As agents of change we feel that a much greater drive and acceleration of efforts is needed by all of us to save the lives of women and men living in resource poor settings. We would like to reiterate here that poverty today has moved from its earlier definition that encompassed only economic parameters. Today social poverty inhibits and constrains access to already scarce development resources by young people, by people living with HIV and AIDS, by women seeking safe abortion and all people living in vulnerable circumstances irrespective of their economic status.
Today, young people face significant barriers to sexual reproductive health information, resources and services. In some countries, young people represent half of all new HIV infections. Programmes and policies have not proven effective to stop or even decrease the problems related to sexual and reproductive health and rights. These must be re-
The practical commitment of governments to recognize the human rights of their citizens can make a difference. The technologies are available to achieve a revolution in reproductive and sexual health but programs need resources which are not beyond the scope of national budgets as the benefits of investment in reproductive health are far greater than the costs involved. This needs to be done through an urgent transformation of budget priorities in favour of health, education and development of women and men. Of course budget decisions alone will not solve the problems.
As leaders, we will work with our governments so that we can make a very practical difference to catalyse the legal, programmatic and budgetary reforms that are required to make reproductive and sexual health services accessible to all. The expenditure of funds needs to be carried out in an institutional structure that facilitates efficient action. Today too many governments remain shackled by external pressures, outmoded laws and regulatory structures undermining reproductive health. At the core is the need to recognize reproductive rights including the right of all people to accurate sexual and reproductive health information appropriate to their stage of life and the right of women to make decisions on their own reproductive lives in a context of safety and social support. Integrated responses to HIV and AIDS and reproductive and sexual health are required to realize these rights. We require urgent action now to turn the rights that governments have recognized in conventions and treaties into reality in the lives of all citizens.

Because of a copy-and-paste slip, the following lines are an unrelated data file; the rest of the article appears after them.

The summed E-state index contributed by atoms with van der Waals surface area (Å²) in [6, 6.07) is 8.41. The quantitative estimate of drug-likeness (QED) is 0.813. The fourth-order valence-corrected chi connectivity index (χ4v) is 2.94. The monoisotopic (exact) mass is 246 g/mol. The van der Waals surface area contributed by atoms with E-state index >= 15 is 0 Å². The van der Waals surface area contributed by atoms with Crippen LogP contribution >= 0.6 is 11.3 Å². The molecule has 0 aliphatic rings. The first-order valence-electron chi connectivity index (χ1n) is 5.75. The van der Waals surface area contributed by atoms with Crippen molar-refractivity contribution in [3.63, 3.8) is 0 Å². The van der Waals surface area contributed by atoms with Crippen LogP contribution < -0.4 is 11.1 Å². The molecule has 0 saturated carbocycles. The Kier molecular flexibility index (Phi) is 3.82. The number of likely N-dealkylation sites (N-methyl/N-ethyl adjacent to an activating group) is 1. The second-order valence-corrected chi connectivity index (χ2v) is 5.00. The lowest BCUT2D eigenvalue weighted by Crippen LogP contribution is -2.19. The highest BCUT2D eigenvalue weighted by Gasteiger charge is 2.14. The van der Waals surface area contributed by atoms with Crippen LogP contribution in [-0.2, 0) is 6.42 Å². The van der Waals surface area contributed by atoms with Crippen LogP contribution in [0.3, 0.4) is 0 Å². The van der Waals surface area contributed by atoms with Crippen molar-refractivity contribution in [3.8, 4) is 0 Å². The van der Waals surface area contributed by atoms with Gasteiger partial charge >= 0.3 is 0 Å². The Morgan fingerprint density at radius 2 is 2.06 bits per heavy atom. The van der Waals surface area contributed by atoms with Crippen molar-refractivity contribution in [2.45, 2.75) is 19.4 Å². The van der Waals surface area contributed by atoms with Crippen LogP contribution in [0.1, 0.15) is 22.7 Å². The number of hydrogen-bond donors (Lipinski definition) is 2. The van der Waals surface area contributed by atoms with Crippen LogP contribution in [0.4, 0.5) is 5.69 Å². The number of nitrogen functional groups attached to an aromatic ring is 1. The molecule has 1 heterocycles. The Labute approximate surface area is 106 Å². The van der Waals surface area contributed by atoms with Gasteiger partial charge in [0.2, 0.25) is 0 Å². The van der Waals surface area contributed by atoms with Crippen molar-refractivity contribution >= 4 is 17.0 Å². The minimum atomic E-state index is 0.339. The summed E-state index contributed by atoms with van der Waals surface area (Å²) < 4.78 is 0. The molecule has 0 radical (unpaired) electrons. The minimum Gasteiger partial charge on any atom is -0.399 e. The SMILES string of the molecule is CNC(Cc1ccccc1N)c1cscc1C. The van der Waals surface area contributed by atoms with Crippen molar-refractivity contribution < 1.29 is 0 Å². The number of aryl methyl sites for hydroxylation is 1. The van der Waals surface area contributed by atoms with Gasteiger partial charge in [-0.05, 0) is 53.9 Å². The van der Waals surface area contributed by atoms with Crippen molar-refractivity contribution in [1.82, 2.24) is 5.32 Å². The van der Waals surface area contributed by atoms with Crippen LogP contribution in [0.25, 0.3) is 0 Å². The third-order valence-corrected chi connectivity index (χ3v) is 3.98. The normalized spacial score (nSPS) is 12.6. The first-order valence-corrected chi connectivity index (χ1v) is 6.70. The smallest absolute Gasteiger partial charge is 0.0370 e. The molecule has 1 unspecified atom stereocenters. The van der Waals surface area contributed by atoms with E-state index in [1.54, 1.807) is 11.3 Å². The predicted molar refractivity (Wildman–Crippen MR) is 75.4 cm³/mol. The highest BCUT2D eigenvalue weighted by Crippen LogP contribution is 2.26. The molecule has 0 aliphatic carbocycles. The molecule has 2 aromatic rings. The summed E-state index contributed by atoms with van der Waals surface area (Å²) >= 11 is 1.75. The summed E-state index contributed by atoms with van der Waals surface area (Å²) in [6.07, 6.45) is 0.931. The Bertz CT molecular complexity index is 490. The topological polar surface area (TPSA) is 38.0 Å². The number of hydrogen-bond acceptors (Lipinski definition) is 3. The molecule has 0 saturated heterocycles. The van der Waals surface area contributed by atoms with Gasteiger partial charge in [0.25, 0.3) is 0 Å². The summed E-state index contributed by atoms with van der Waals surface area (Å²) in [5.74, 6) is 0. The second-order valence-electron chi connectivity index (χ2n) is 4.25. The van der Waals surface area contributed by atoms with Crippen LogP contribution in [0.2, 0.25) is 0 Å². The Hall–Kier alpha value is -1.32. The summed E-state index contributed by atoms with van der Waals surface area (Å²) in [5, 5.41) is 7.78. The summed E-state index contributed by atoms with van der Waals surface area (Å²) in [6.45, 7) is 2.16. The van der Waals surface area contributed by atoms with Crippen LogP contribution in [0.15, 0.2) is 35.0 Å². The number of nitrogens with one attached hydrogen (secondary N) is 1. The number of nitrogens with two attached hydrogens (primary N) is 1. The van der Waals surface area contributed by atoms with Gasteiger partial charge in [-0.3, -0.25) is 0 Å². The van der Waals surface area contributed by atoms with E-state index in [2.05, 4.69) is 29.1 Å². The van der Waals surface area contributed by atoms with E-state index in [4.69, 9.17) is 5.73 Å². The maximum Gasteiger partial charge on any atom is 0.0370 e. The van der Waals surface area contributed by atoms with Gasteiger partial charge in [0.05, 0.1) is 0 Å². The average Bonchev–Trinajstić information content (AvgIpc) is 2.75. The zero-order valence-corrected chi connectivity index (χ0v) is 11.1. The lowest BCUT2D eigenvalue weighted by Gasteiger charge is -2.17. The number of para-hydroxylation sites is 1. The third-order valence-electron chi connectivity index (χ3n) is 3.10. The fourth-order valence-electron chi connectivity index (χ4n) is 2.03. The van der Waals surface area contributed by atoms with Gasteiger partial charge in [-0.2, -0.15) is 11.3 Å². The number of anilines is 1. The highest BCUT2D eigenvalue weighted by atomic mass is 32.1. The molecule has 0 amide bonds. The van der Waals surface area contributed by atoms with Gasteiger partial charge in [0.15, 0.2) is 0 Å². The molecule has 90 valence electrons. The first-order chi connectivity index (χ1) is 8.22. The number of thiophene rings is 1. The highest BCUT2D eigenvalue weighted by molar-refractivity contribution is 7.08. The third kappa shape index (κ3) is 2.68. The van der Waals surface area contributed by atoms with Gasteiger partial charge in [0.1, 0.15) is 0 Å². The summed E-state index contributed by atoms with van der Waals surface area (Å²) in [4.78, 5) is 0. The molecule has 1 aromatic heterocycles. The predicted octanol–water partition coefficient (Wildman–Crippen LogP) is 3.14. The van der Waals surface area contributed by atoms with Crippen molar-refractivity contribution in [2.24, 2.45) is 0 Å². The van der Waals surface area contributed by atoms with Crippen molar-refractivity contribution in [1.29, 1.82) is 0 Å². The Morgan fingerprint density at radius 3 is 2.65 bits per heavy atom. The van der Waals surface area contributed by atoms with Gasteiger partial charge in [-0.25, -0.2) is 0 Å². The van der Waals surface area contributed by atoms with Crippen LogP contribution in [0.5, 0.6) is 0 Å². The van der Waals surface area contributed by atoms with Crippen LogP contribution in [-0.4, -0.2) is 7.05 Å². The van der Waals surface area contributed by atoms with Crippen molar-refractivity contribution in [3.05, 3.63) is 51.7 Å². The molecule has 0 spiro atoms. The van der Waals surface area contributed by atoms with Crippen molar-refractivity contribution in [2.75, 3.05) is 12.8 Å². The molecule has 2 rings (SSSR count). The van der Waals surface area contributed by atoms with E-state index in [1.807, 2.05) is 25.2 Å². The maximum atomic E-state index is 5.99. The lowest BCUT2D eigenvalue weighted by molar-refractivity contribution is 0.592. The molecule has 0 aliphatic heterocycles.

As we leave this conference with a spirit of constructive partnership, we are committed to hold ourselves accountable for the reproductive and sexual health responsibilities we have agreed to shoulder. As a group we will support the effective monitoring of significant allocations of development resources whether they are managed by governments or the civil society in the region and report progress to the next meeting, to be held in China in 2009. As individual researchers, service providers, activists and youth representatives in our nations and across the region we will commit our skills to the mobilization of our colleagues to form effective partnerships, in the belief that the whole of civil society needs to be alert to the actions of governments in reproductive and sexual health. This is the time for governments to make the total commitment to reproductive and sexual health. We stand committed to work with governments to take up an active policy of programmatic integration as well as legal and budgetary reform.